Mason students respond to the executive order
BY COLLIN COPE, STAFF WRITER
On Thursday, March 21, Donald Trump signed an executive order aimed at “requiring colleges and universities to support free speech if they want federal research dollars.”
According to the White House, “we must encourage institutions to appropriately account for this bedrock principle in their administration of student life and to avoid creating environments that stifle competing perspectives, thereby potentially impeding beneficial research and undermining learning.”
This executive order has been met with some support. According to Politico, Trump brought “Hayden Williams, a conservative activist who was punched in the face while recruiting on the UC Berkeley campus for the conservative youth group Turning Point USA,” onstage with him at his appearance at the Conservative Political Action Conference (CPAC) earlier this month.
In addition, Kristan Hawkins, president of the nonprofit pro-life organization Students For Life of America, said “her group has met twice with Vice President Mike Pence to tell him about the times their activists have been shut down on college campuses.”
Given the very diverse community at Mason, an executive order such as this serves “no need,” according to Vice President of George Mason Democrats and Student Government President Elect Camden Layton.
“Why I really like Mason is we have an environment where you can express your views no matter what,” Layton stated. He continued, “We used to have a bunch of people out in Wilkins Plaza from anti-abortion groups, pro-choice groups. … Personally, I feel we have a very good environment where you can speak your mind.”
Layton added, “From what I’ve seen here, there really is no need to threaten taking away federal research funds from colleges who do apparently censor people’s freedom of speech. … I feel like it’s more of a PR stunt, because it was [presented] at CPAC, where it was targeted at conservative youth who might feel [they are censored], but I don’t think it was necessary, because I’ve never seen that happen.”
This executive order appears to focus on student conservatives who feel their views have been censored. However, Secretary of Education Betsy DeVos has shared that she feels “government muscle” would not solve the problem of free speech on campuses, stating that “a solution won’t come from defunding an institution of learning.”
Republican student David O’Connell stated that he had not felt his beliefs had been censored on campus.
“There are some colleges that do censor conservative thoughts more than Mason, but it’s not the president’s job to step in and handle that. It’s [each] college’s job.” O’Connell added, “It didn’t surprise me at all, because Trump feeds off of the culture war, and this is a very good example of [the] culture war on college campuses.”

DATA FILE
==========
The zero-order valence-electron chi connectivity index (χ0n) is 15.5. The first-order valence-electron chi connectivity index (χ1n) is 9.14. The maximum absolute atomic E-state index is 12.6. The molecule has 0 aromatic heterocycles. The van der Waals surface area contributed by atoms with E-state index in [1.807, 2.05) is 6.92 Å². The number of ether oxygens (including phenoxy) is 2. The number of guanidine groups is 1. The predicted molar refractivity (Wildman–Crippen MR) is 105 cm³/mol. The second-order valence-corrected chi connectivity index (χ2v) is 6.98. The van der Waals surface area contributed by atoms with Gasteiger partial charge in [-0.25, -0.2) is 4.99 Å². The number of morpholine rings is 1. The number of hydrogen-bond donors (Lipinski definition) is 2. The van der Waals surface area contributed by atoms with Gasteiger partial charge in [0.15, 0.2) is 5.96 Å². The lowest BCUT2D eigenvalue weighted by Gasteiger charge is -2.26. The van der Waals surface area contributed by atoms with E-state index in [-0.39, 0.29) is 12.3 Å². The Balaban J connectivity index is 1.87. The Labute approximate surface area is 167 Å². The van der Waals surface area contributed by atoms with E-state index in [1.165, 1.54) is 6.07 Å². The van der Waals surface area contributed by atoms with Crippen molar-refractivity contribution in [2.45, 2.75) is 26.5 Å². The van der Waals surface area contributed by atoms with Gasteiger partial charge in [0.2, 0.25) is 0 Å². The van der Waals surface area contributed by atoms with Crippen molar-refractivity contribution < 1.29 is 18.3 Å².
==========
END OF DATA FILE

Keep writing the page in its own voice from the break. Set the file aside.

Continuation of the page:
On Mason’s political environment, student and College Republicans (CRs) member Ian Waite stated, “I think this university, though I would say the student body [leans more to the left], is very good at accommodating multiple viewpoints. … There are certainly colleges out there that have a problem, I think, with either censorship or just the general state of conservatism on campus … but I struggle when we jump to federal legislation to address any issue [of this kind] right off the bat. I don’t think that’s a conservative solution at all.”
Furthermore, Senate Committee on Health, Education, Labor, and Pensions Chairman Lamar Alexander stated, “I do not want to see Congress or the president or the department of anything defining what a speech code should be or should not be, what you can say, or what you shouldn’t.”
The American Association of University Professors said it is “troubling that in his remarks the president sought to drive a wedge between students and faculty, casting his executive order as a ‘clear message to the professors’ that their funding was now at risk while also raising the specters of ‘political indoctrination’ and ‘coercion.’”
Students on campus may wonder what will come of this executive order in relation to Mason as well as campuses nationwide.
According to Layton, “I think nothing will happen, because our campus is such a diverse community [of] thought. We do have people from all over the spectrum, both extremes, who are able to share their voice and do so peacefully, so I don’t think it will really affect Mason at all.”
Waite later added, “this is just a show that Trump is putting on. I don’t necessarily think this is something we’re going to see enforced at any scale. This is just something to appeal to his base overall.”